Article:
We are now in the year 2021, a year brimming with possibility and hope in the cannabis industry. The 2020 election brought about the legalization of marijuana in New Jersey, Arizona, Mississippi, and South Dakota for the first time. Voters are increasingly in support of cannabis legislation for both medical and recreational use. Currently, over half of our nation’s states permit medical marijuana, while recreational marijuana is legal in 15 states.
What is the latest change in cannabis legislation?
Last December, the House passed the ″Marijuana Opportunity Reinvestment and Expungement Act,″ or the MORE Act. This bill would decriminalize all cannabis at the federal level and create more opportunities for farmers and small businesses in the industry. The MORE Act would also make Small Business Administration loans and services available to cannabis-related companies or service providers.
Why is this applicable to hemp farmers?
Under decriminalization, possession of cannabis higher than 0.3% total THC will result in fines rather than criminal charges, but both the production and sale of the material will remain illegal. This is groundbreaking as there is still a massive grey area within hemp-derived crude oil and distillates, which contain more than 0.3% total THC on a per weight basis.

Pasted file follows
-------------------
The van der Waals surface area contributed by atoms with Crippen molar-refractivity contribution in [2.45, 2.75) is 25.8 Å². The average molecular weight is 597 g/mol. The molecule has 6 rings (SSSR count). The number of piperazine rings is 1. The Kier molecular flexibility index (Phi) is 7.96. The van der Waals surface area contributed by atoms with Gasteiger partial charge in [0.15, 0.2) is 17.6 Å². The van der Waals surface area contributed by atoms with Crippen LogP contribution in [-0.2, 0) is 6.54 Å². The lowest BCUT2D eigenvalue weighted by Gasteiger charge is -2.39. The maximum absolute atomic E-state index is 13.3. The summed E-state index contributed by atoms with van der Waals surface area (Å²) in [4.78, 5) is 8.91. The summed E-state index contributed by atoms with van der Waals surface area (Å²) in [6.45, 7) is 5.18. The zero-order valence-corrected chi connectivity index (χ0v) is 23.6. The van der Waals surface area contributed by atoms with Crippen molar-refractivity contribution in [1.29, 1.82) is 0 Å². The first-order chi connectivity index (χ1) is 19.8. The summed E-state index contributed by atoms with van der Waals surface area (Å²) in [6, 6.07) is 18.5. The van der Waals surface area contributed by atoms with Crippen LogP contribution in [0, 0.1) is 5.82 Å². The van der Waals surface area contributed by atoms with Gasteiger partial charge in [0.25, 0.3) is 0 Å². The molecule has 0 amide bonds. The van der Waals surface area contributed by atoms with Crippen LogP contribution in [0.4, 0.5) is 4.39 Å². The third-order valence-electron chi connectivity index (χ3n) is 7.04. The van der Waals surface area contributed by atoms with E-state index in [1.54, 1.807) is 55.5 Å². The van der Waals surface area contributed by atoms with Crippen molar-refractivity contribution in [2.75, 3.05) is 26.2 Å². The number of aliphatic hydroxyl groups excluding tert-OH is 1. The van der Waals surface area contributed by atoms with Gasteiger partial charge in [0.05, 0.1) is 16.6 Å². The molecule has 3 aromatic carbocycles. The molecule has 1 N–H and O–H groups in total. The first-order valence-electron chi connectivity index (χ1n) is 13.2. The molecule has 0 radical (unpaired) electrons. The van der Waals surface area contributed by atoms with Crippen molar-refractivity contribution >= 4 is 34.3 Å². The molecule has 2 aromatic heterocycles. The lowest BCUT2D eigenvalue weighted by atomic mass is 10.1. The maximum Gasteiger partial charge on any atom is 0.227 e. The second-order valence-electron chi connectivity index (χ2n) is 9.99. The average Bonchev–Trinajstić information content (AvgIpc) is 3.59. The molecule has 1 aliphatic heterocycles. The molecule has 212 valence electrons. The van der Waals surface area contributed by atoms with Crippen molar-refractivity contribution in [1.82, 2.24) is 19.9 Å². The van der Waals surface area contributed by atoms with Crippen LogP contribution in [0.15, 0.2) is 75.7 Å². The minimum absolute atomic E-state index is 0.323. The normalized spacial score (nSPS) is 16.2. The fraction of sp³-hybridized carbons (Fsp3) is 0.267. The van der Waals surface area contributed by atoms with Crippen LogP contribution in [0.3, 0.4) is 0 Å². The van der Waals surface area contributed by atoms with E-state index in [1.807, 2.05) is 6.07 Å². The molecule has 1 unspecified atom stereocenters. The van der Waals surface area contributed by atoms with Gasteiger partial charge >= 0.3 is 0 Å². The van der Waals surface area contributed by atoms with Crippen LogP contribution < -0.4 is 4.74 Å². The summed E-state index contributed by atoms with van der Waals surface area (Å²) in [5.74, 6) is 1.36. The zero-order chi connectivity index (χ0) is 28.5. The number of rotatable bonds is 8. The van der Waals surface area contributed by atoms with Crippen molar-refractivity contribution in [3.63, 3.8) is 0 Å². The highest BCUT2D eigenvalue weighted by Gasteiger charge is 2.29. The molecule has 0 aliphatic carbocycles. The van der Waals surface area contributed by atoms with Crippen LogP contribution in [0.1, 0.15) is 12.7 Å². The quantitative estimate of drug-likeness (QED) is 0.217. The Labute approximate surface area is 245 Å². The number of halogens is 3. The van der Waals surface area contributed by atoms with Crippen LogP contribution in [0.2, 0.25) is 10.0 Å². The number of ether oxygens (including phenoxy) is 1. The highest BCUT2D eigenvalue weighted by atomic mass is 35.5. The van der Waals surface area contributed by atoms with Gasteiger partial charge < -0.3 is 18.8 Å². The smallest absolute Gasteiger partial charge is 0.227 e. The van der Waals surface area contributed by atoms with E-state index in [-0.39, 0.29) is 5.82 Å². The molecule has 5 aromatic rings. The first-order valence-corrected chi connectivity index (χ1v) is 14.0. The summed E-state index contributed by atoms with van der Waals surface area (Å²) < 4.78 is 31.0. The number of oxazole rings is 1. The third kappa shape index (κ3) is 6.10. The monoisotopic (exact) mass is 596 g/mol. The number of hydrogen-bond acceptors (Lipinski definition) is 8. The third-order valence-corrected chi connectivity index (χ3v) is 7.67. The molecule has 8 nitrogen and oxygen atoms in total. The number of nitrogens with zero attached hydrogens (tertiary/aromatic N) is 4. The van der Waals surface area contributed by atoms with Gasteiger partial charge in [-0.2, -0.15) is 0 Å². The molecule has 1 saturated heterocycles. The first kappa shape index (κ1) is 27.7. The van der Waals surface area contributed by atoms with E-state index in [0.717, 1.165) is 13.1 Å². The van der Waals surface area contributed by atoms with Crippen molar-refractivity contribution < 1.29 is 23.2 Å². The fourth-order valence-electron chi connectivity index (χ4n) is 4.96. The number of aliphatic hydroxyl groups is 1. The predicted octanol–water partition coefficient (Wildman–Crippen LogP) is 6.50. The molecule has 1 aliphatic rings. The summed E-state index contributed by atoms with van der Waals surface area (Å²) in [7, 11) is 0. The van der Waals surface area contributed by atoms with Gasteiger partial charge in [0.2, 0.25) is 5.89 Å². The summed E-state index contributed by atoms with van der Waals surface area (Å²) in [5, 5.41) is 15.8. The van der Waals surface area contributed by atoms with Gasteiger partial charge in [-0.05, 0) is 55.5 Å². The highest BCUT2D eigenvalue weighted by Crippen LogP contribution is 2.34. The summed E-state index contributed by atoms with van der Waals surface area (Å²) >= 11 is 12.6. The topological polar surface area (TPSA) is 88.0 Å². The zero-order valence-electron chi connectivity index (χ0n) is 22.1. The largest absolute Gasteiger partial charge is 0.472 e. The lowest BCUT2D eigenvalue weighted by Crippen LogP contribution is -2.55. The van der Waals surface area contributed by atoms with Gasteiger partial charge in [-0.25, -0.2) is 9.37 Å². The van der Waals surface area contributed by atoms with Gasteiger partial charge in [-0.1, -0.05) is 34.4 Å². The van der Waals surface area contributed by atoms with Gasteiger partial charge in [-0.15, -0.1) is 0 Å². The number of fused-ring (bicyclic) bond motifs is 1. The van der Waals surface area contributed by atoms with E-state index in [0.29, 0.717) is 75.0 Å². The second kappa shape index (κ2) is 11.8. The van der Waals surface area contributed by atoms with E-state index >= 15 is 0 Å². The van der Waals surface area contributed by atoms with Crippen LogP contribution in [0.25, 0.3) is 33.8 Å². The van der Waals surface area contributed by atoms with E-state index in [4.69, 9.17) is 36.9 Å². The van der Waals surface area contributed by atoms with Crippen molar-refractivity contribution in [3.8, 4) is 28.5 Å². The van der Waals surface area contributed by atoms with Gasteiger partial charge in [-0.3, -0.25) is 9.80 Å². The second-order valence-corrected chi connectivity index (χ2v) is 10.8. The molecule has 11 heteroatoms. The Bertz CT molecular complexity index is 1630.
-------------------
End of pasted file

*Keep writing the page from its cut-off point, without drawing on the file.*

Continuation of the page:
What might the future look like?
Kansas is one of three states in the nation where medical marijuana remains illegal. However, Governor Kelly is proposing legislation to legalize medical marijuana in order to pay for Medicaid expansion in Kansas. Additionally, Brendan Kennedy, the CEO of Tilray - a global leader in cannabis - believes that federal cannabis legalization in the US will come within the next two years. Kennedy expects that Canada and Mexico’s progressive cannabis policies will encourage the US to further reform cannabis policies.
Cannabis legislation has had a long and tumultuous history in the US, but the last few years have seen a great shift in the nation’s belief system around the plant. While there is still a long way to go until federal and state laws fully protect hemp and marijuana farmers, processors, and distributors, the future is promising.